#27. Deafheaven: New Bermuda

#27. Deafheaven: New Bermuda

As clichéd as it might be, in the case of Deafheaven’s sophomore release, a picture really is worth a thousand words. Rarely does cover art so wholly capture the sound of an album as with New Bermuda. This is a black album both in color and in tone (and in genre, as the most apt categorization for its genre-defying sound is black metal). And yet, nestled within the deep expanses of screamed vocals and shredded guitars, there lie colorful instrumental canvases a la Explosions In The Sky, which stand in stark contrast to the anguished distortion of the rest of the album.

Even the ambiguity of the face on the cover mirrors George Clarke’s tormented singing. The vocals are the most prominent ingredient in the music, but they are not in sharp focus, and the lyrics are often unintelligible. Which is not necessarily a bad thing—the lyrics of New Bermuda are crushingly depressing.

The album opens with “Brought to the Water,” which finds Clarke wailing “a multiverse of fuchsia and violet surrenders to blackness now / my world closes its eyes to sex and laughter.” Throughout the course of the album, he plummets deeper into depression as he confines himself to the hellfire of his home inside the furnace of suburbia on “Luna.” Finally, when his desperation has reached his peak, he finds the release of death on the closer “Gifts for the Earth.” He imagines death cradling him like a mother with Munchausen Syndrome by proxy as she pushes him deep beneath the ocean. In the bleak final lines of New Bermuda, Clarke imagines the end, “cocooned by the heat of the ocean floor / in the dark, my flesh to disintegrate into consumption for the earth.”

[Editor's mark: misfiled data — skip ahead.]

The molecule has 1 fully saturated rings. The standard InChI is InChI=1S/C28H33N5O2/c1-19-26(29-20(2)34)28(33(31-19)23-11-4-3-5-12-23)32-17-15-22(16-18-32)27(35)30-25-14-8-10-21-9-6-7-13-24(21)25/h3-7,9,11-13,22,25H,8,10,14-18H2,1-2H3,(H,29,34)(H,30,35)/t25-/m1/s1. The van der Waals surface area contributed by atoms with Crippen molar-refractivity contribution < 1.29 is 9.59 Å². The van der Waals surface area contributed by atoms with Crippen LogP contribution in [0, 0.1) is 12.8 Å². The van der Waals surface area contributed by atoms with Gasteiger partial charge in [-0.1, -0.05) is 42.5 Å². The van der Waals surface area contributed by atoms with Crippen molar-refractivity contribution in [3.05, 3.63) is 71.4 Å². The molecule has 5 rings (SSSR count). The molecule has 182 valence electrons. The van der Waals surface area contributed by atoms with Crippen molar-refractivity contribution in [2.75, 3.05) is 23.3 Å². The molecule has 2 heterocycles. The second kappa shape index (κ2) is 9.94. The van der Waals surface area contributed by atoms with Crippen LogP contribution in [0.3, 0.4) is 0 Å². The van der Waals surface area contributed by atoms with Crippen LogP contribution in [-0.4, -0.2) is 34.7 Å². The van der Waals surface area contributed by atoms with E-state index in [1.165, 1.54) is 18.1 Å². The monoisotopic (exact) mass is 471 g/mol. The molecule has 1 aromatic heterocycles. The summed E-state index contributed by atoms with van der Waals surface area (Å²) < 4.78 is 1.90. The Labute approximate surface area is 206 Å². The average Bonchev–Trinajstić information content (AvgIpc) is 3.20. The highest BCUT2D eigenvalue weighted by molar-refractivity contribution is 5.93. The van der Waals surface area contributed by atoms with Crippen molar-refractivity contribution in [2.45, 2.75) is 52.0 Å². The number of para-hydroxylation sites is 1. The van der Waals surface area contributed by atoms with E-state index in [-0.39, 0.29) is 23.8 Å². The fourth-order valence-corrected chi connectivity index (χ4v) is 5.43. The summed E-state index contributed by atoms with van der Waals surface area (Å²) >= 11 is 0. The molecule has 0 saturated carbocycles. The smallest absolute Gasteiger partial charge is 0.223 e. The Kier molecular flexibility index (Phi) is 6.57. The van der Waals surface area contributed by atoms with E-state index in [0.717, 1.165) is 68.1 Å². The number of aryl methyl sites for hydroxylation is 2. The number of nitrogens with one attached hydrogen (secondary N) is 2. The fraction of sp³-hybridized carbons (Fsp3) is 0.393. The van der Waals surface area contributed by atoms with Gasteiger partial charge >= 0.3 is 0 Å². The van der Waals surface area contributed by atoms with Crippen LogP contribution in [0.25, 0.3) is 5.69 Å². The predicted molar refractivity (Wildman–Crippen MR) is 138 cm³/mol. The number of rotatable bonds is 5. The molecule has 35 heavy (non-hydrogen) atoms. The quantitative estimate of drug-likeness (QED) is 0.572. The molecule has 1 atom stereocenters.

The hopelessness of the lyrics shouldn’t be a deterrent from listening to the album, however. Aside from the fact that the words are hardly discernable through his screams, Clarke’s vocals are more of an accompaniment to the instrumental music. On Deafheaven’s debut Sunbather, they created gorgeous soundscapes unlike anything done before. With New Bermuda, they expand their sonic realm even further with more intricate musicianship and an even greater respect for sustained acoustic passages. They are constantly peeling back the presumed boundaries of black metal, and each time they do it they reveal something beautiful 

#26. Natalie Prass: Natalie Prass

#26. Natalie Prass: Natalie Prass

#28. Jason Isbell: Something More Than Free

#28. Jason Isbell: Something More Than Free